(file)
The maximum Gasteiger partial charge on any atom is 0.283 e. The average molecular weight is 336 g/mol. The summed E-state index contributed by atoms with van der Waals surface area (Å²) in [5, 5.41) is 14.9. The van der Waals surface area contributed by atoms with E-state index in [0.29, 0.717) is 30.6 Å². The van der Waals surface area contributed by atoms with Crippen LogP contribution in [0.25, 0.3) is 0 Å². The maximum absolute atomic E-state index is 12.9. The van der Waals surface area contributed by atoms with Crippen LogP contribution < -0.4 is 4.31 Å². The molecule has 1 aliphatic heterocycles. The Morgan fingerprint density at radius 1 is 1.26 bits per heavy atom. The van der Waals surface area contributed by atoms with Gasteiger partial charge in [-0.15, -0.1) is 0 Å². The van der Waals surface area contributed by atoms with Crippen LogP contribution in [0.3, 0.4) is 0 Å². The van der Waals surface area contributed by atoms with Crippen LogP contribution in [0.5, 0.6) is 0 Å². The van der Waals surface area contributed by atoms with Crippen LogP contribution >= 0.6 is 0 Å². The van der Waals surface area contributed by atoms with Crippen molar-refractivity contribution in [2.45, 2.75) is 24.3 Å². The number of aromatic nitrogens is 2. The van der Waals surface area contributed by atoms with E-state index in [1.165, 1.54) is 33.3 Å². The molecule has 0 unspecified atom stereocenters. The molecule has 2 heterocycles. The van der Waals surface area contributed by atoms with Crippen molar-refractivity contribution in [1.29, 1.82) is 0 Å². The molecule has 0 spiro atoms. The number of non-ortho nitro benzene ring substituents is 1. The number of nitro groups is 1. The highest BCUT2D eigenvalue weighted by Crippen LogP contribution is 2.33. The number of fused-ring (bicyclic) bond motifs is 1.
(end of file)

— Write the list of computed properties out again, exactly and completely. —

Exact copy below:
The maximum Gasteiger partial charge on any atom is 0.283 e. The average molecular weight is 336 g/mol. The summed E-state index contributed by atoms with van der Waals surface area (Å²) in [5, 5.41) is 14.9. The van der Waals surface area contributed by atoms with E-state index in [0.29, 0.717) is 30.6 Å². The van der Waals surface area contributed by atoms with Crippen LogP contribution in [0.25, 0.3) is 0 Å². The maximum absolute atomic E-state index is 12.9. The van der Waals surface area contributed by atoms with Crippen LogP contribution < -0.4 is 4.31 Å². The molecule has 1 aliphatic heterocycles. The Morgan fingerprint density at radius 1 is 1.26 bits per heavy atom. The van der Waals surface area contributed by atoms with Gasteiger partial charge in [-0.15, -0.1) is 0 Å². The van der Waals surface area contributed by atoms with Crippen LogP contribution in [0.3, 0.4) is 0 Å². The van der Waals surface area contributed by atoms with Crippen LogP contribution in [0.5, 0.6) is 0 Å². The van der Waals surface area contributed by atoms with Crippen LogP contribution >= 0.6 is 0 Å². The van der Waals surface area contributed by atoms with Crippen molar-refractivity contribution in [2.45, 2.75) is 24.3 Å². The number of aromatic nitrogens is 2. The van der Waals surface area contributed by atoms with E-state index in [1.165, 1.54) is 33.3 Å². The molecule has 0 unspecified atom stereocenters. The molecule has 2 heterocycles. The van der Waals surface area contributed by atoms with Crippen molar-refractivity contribution in [1.29, 1.82) is 0 Å². The molecule has 0 spiro atoms. The number of non-ortho nitro benzene ring substituents is 1. The number of nitro groups is 1. The highest BCUT2D eigenvalue weighted by Crippen LogP contribution is 2.33. The number of fused-ring (bicyclic) bond motifs is 1.